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Childhood Cranial Radiation Therapy May Increase Obesity Risk in Adults

Among all of the possible factors that may contribute to obesity, one that is seldom discussed (and most people are largely unaware of) is surviving cancer. While this is increasingly being appreciated in adults, data on childhood cancer survivors is rather sparse. Thus, a study by Carmen Wilson and colleagues, published in Cancer, which follows the development of obesity in individuals treated for cancer as kids is of particular interest. The study looks at 1996 cancer survivors who previously received treatment for cancer at a large Children’s Research Hospital, who survived ≥10 years from diagnosis (median age at diagnosis, 7.2 years; median age at follow-up, 32.4 years). Interestingly, 47% of survivors, who received cranial radiation therapy developed obesity compared to only 30% of those who did not. This risk was greatest in those who also received glucocorticoids or were the youngest at the time of treatment. The researchers also found a significant modifying effect of genetic markers, some of which are known to be involved in neural growth, repair and connectivity. Thus, this study shows that survivors of childhood cancer appear to be prone to developing obesity as adults particularly if they were treated with cranial radiation therapy and/or corticosteroids. Clinicians should be aware of this increased risk and should consider measures to prevent excess weight gain in individuals with a history of childhood cancer. @DrSharma Edmonton, AB Wilson CL, Liu W, Yang JJ, Kang G, Ojha RP, Neale GA, Srivastava DK, Gurney JG, Hudson MM, Robison LL, & Ness KK (2015). Genetic and clinical factors associated with obesity among adult survivors of childhood cancer: A report from the St. Jude Lifetime Cohort. Cancer PMID: 25963547 .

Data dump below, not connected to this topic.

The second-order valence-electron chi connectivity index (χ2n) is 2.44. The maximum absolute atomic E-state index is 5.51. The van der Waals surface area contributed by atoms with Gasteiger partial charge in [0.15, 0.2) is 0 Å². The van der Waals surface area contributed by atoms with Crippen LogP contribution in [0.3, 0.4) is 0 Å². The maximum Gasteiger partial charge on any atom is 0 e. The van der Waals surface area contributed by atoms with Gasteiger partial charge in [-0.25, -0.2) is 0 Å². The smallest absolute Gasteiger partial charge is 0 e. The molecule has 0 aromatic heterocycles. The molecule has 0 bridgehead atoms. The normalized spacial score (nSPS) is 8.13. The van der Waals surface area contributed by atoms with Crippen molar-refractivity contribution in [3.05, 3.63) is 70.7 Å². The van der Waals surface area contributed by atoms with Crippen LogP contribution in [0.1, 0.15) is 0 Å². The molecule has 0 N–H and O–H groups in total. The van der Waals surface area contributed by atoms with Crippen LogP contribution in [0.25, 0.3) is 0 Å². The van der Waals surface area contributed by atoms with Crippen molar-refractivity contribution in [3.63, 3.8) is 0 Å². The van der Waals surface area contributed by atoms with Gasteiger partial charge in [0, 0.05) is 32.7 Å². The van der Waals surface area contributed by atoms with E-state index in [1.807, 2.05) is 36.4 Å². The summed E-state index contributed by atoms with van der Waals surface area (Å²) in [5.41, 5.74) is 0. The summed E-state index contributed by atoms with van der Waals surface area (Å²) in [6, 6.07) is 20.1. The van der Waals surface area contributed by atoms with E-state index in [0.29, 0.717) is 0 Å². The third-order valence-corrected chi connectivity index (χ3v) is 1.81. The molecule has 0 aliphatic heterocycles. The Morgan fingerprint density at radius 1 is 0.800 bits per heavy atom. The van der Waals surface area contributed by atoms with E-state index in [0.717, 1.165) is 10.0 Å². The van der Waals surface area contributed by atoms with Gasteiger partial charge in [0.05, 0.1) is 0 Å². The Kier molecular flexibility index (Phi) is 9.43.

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Post-Weight Loss Fat Gain in US Rangers

And finally, to conclude this week’s discussion of evidence to support the notion that weight cycling predicts weight (fat) gain especially in normal weight individuals, I turn back to the paper by Dulloo and colleagues published in Obesity Reviews, which quotes these interesting findings in US Rangers: “…U.S. Army Ranger School where about 12% of weight loss was observed following 8–9 weeks of training in a multi-stressor environment that includes energy deficit. Nindl et al. reported that at week 5 in the post-training recovery phase, body weight had overshot by 5 kg, reflected primarily in large gains in fat mass, and that all the 10 subjects in that study had higher fat mass than before weight lost. Similarly, in another 8 weeks of U.S. Army Ranger training course that consisted of four repeated cycles of restricted energy intake and refeeding, Friedl et al. showed that more weight was regained than was lost after 5 weeks of recovery following training cessation, with substantial fat overshooting (∼4 kg on average) representing an absolute increase of 40% in body fat compared with pre-training levels. From the data obtained in a parallel group of subjects, they showed that hyperphagia peaked at ∼4 weeks post-training, thereby suggesting that hyperphagia was likely persisting over the last week of refeeding, during which body fat had already exceeded baseline levels.” Obviously, association (even in a prospective cohort) does not prove causality or, for that matter, provide insights into the physiological mechanisms underlying this observation. All we can conclude, is that these observations in US Rangers (and the other studies cited in Dulloo’s article) are consistent with the notion that weight loss in normal weight individuals can be followed by significant weight gain, often overshooting initial weight. Incidentally, these findings are also consistent with observational studies in women recovering from anorexia nervosa, famine, cancer survivors and other situations resulting in significant weight loss in normal weight individuals. Certainly enough evidence to consider a work of caution against “recreational” weight loss, especially in individuals of normal weight. @DrSharma Edmonton, AB Dulloo AG, Jacquet J, Montani JP, & Schutz Y (2015). How dieting makes the lean fatter: from a perspective of body composition autoregulation through adipostats and proteinstats awaiting discovery. Obesity reviews : an official journal of the International Association for the Study of Obesity, 16 Suppl 1, 25-35 PMID: 25614201